David M. Kennedy is the Donald J. McLachian Professor of History at Stanford University. His scholarship is notable for its integration of economic analysis with social history and political history. Kennedy has written over ten books; his first, Birth Control in America: The Career of Margaret Sanger (1970), won the John Gilmary Shea Prize in 1970 and the Bancroft Prize in 1971. He was a finalist for the Pulitzer Prize for Over Here: The First World War and American Society (1980) and won the Pulitzer in 2000 for his 1999 book Freedom from Fear: The American People in Depression and War, 1929-1945. Other awards include the Francis Parkman Prize, the Ambassador's Prize and the California Gold Medal for Literature, all of which he received in the year 2000. Kennedy was educated at Stanford and Yale. The author of many articles, he has also penned a textbook, The American Pageant: A History of the Republic, now in its thirteenth edition. He is a Fellow of the American Academy of Arts and Sciences.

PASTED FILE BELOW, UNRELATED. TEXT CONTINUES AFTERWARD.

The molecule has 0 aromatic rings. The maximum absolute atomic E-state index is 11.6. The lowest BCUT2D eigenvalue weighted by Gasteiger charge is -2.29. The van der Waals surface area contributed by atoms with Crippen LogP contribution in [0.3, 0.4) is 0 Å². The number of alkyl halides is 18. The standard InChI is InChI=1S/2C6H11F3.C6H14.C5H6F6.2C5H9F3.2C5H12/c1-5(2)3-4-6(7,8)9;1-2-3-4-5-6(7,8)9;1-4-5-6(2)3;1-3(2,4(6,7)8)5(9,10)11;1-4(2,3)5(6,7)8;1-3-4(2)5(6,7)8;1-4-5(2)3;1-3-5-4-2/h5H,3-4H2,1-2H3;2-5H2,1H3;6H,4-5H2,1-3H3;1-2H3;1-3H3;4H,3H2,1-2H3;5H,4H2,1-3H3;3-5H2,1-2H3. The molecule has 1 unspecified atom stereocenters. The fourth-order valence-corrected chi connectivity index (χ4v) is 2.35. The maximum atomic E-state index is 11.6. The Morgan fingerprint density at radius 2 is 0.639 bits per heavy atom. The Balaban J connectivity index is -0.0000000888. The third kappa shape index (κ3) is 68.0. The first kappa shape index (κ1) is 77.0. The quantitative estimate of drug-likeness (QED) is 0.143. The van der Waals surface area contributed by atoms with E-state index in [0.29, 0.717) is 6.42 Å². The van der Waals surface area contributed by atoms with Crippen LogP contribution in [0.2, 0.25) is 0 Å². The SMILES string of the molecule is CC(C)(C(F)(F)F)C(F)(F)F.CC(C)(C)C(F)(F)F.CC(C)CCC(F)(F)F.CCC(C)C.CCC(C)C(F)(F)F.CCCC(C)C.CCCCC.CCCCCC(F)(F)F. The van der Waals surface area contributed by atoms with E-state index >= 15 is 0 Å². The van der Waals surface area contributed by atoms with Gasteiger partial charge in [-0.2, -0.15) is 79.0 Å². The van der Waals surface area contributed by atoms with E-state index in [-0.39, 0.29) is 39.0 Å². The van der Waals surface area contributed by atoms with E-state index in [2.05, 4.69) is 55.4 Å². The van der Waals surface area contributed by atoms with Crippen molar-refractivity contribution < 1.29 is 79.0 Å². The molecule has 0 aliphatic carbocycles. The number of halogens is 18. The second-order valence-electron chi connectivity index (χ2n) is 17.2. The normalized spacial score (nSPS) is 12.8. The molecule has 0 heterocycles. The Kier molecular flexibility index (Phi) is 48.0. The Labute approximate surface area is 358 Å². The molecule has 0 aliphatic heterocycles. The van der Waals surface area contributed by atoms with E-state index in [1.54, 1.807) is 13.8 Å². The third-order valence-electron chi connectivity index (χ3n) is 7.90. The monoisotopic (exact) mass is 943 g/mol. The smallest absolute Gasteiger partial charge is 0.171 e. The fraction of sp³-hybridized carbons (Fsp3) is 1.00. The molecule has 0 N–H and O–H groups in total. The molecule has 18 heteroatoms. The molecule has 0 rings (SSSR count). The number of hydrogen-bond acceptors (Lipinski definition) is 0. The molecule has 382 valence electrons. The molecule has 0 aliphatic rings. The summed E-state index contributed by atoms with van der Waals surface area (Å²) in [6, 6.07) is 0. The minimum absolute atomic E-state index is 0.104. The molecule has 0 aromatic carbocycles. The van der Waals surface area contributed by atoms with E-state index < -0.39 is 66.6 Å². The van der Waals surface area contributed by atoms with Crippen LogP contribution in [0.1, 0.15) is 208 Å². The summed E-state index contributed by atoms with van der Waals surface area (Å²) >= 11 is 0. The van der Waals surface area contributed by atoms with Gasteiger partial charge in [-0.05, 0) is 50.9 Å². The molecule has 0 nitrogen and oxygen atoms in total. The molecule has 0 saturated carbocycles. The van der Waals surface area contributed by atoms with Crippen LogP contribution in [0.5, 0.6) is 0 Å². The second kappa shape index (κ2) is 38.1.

David Kennedy: The connection between fear and war? Well war is, or should be, a last resort in human affairs. It unfortunately is not always the last resort. But when it is, I think it’s often propelled by fear. Maybe not even a specific fear of this adversary’s role, but just a generalized fear of uncertainty about the future. I think nations are often driven to war by a very ______, generalized, free-floating anxiety about what the future might hold; and by the . . . it usually turns out to be vain hope that by force of arms – by the application of organized disciplined force, which is another name for war – that the future can be held secure, or at least less insecure than it would be otherwise. But that’s usually a pretty forlorn aspiration.
Recorded on: 7/4/07